The effectiveness of a non-invasive apparatus and method according to the invention can be demonstrated by actual studies performed on a swine model in which fibrillation is induced. By reference to FIG. 33, aortic arch pressure is illustrated by graph 130 and right atrial pressure is illustrated by graph 132 after fibrillation is induced in the patient and a conventional CPR protocol is performed. The CPR protocol pictured involves a series of five chest compressions followed by a pause during which ventilation occurs as can be observed in graph 130. A non-invasive apparatus according to the invention is utilized to at least partially occlude the descending aorta at point A which, in the illustrated embodiment, is more than 17 minutes following inducement of fibrillation. It can be seen that, following application of the invention at point A, the aortic arch pressure begins to increase, while little change occurs in the diastolic right atrial pressure. This results in a significant increase in coronary and cerebral perfusion pressure. Significantly, such increase in perfusion pressure occurred more than 17 minutes after onset of fibrillation. This is significant because, as is known in the art, the metabolic state of the myocardium and peripheral vascular resistance decreases with patient arrest time. Furthermore, this observed increase after application of the invention occurs without the use of intravenously administered adrenergic agents such as epinephrine. Therefore, the ability to increase perfusion pressure after a relatively long downtime is significant.

FIG. 34 illustrates an aortic arch pressure graph 134 and femoral artery pressure graph 136 in a swine patient in which a non-invasive apparatus according to the invention is utilized to occlude the descending aorta of the patient. At point B, the occlusion of the aorta results in a substantial increase in aortic arch pressure and a concurrent decrease in femoral artery pressure which represents the intravascular arterial pressure distal to the point of occlusion. This will naturally result in an increase in myocardial and cerebral perfusion as a result of the use of an apparatus according to the invention to perform a method according to the invention. Had the patient been hemorrhaging in the abdomen, activation of the device would have stopped this hemorrhaging while simultaneously increasing cerebral and myocardial perfusion. At point C, the apparatus is disengaged resulting in return of the femoral artery pressure in graph 136 and a decrease in aortic arch pressure in graph 134. This results in a lowering of myocardial and cerebral perfusion pressure.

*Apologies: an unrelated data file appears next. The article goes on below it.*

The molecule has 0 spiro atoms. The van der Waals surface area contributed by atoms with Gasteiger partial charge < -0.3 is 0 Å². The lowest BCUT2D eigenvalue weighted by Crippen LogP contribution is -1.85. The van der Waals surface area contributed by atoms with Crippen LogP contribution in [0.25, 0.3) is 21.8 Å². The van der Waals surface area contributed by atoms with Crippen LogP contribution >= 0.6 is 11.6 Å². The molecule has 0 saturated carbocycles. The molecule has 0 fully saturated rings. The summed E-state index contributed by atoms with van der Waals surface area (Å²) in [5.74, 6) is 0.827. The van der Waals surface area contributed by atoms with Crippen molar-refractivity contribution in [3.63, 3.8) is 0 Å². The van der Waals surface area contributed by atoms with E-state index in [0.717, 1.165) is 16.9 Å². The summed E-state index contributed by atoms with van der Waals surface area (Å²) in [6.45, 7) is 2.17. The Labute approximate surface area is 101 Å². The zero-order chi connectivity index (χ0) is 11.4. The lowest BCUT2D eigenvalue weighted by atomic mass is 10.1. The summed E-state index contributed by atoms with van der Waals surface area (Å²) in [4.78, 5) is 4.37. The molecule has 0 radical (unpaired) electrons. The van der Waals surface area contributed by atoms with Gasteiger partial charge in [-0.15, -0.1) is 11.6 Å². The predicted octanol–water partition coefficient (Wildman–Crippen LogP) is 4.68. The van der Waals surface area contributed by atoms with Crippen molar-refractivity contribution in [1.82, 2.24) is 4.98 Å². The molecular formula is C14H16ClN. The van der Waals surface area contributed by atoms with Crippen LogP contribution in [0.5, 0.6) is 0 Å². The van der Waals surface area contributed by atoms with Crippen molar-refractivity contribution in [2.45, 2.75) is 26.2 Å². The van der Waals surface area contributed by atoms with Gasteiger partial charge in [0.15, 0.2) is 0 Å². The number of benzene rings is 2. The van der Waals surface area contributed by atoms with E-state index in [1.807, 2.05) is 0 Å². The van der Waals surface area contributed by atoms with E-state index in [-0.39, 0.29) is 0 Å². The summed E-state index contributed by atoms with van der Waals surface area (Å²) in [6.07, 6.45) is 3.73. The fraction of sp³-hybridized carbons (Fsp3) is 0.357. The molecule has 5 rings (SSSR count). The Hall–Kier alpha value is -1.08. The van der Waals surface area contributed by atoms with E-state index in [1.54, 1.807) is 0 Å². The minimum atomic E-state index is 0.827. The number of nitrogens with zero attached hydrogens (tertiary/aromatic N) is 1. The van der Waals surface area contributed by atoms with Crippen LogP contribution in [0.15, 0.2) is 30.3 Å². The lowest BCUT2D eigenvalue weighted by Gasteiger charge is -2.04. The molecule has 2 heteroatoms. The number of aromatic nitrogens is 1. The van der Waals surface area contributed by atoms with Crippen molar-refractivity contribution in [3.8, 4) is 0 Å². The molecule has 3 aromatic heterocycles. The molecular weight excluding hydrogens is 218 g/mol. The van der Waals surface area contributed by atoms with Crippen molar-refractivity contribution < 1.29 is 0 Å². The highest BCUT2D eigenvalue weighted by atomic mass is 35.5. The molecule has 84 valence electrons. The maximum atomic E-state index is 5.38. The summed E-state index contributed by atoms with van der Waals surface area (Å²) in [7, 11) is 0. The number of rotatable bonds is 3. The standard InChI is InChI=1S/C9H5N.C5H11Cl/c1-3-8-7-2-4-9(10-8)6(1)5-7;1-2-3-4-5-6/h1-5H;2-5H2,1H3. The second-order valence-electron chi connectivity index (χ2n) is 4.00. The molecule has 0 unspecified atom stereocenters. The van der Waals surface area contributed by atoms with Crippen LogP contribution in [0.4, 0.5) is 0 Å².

The actual test results illustrated in FIGS. 33 and 34 demonstrate a diversion of blood flow from the tissue bed below the diaphragm to the myocardial and cerebral tissue beds above the diaphragm. This diversion of blood is proportional to the degree of occlusion of the aorta. Therefore, the increase in coronary and cerebral perfusion can be regulated if desired.

Thus, it is seen that the present invention provides hemorrhage control for the management of trauma and an inhibition of flow below the diaphragm to enhance coronary and cerebral perfusion particularly during cardiopulmonary resuscitation. Studies have shown that, although over half of the tissue beds are below the diaphragm, approximately two-thirds of bleeding that leads to hemorrhagic shock occurs below the diaphragm. Therefore, the ability to control bleeding below the diaphragm provides a significant advantage particularly in management of trauma. This is particularly useful in treating patients who have suffered abdominal injuries from knives and guns, blunt trauma from falls, explosions, motor vehicle accidents, complications due to the delivery of babies from subdiaphragmatic hemorrhaging and other vascular catastrophes below the diaphragm such as ruptured abdominal aortic aneurysms. The present invention is particularly useful in battlefield applications in which it is essential to be able to rapidly control life-threatening hemorrhage in a non-invasive manner in order to avoid immediate death and complications from infections and the like until definitive repair of injuries can take place. Additionally, the ability to perform this procedure rapidly and effectively reduces the exposure of the medical personnel to battlefield injuries.